“Roskill doesn’t expect prices to fall much below that owing to a tightness in the metal market.”
CRU’s George Heppel said growing global cobalt production would easily offset Katanga’s loss – and market sentiment would improve regardless.
“Around 20,000 tonnes of cobalt hydroxide has effectively been removed from supply between now and Q3 2019,” he told Stockhead.
“This may sound like a large amount, but I don’t believe that it is large enough to cause a shortage in cobalt over the next six months.
“We have seen a huge increase in cobalt production from the DRC from the likes of [producers] ERG, Shalina, Jinchuan, Huayou and many others, which should be more than enough to offset this.”
However, prices for cobalt hydroxide — which have been falling steadily due to new supply for the last few months — will undoubtedly rise as a result, Mr Heppel says.
“[And] it will definitely result in an improvement in sentiment which could renew interest in the cobalt market and subsequently boost prices,” he says.
This is welcome news for cobalt-facing ASX stocks, which have been battered this year.
Most have suffered significant share price declines, irrespective of how impressive (or not) their projects look on paper.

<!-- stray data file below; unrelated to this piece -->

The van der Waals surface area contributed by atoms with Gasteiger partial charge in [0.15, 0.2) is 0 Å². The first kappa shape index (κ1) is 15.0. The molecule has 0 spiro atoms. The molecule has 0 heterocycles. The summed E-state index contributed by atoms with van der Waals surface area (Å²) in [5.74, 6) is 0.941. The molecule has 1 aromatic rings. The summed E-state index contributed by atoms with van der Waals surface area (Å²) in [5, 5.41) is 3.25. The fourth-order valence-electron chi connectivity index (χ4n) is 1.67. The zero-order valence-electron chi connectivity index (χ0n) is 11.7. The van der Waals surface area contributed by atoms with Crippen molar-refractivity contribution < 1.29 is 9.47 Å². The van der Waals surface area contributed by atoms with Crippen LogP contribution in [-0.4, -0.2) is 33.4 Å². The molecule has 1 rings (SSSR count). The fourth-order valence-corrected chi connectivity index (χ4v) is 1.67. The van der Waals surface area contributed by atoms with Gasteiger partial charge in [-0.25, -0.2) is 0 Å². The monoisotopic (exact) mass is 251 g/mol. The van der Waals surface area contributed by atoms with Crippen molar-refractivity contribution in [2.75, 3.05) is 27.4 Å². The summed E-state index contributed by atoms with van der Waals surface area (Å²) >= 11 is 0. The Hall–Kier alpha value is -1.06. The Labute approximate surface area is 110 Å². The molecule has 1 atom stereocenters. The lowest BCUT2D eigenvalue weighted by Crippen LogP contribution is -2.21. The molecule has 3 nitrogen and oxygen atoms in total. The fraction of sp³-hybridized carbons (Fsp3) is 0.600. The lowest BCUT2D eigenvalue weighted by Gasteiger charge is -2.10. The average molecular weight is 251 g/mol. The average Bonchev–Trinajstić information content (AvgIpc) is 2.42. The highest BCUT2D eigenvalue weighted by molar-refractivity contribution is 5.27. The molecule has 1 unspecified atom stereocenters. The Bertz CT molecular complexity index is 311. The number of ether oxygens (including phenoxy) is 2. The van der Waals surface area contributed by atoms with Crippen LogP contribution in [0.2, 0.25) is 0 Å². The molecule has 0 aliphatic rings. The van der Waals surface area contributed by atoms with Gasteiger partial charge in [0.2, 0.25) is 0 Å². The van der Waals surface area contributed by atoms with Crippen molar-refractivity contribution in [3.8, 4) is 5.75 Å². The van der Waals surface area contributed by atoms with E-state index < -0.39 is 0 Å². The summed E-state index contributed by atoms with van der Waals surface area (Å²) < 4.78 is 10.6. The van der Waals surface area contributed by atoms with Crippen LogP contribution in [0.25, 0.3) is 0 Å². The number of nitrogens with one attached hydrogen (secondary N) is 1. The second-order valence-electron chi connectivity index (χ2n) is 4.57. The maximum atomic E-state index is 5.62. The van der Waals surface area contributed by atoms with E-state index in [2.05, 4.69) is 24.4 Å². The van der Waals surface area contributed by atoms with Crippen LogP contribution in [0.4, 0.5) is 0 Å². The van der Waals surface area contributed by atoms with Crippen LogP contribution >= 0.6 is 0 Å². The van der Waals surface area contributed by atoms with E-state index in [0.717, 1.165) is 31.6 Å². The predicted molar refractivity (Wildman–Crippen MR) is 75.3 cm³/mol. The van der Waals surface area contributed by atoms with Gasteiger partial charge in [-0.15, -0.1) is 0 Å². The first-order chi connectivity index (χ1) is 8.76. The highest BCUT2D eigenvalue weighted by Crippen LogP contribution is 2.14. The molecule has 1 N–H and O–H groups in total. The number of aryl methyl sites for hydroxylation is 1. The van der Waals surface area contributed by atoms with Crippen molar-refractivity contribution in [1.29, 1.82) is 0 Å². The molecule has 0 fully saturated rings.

Small cap investors – concerned by the battery metals oversupply narrative – have been unimpressed by strong announcements and punished the slightest hint of bad news.
But in the last week or so we have seen green shoots – 23 share price winners in our representative list of cobalt stocks on the ASX.
Some of these are significant too.
Arguably a bellwether for small cap cobalt stocks, Australian Mines (ASX:AUZ) has looked to turn a corner this month – up 50 per cent to 6c.
That’s still a distance away from the 14c share price seen in January, but if the explorer puts together a strong bankable feasibility study (and financing) for Sconi, investors could push it a lot higher.
Other big winners over the past week included Fe (ASX:FEL), up 70 per cent to 1.7c; Pure Minerals (SX:PM1) up 50 per cent to 1.5c; Meteoric Resources (ASX:MEI), up 33 per cent to 4c; and Ardea Resources (ASX:ARL), up 27 per cent to 69c.
The cobalt market could enter a supply deficit as soon as 2023 if new mines don’t come online.
“There are around 200 cobalt projects that we are tracking,” Roskill’s Jack Bedder says.
“[But] few are at advanced stages. Few are of a large scale.
“And of course, these are mostly copper or nickel projects.”
This is because cobalt supply is closely tied to copper and nickel production – meaning a cobalt resource is only developed if the incentive price for nickel or copper supports that investment.
“Roskill’s ten-year outlook for cobalt consumption is a trebling of the market – to around 360,000 tonnes by 2028,” he says.
“There should be sufficient refined cobalt and cobalt feedstock for the next 3 years – but after that we will need to see some projects enter the market.”
Here’s a list of ASX cobalt stocks and their recent performance: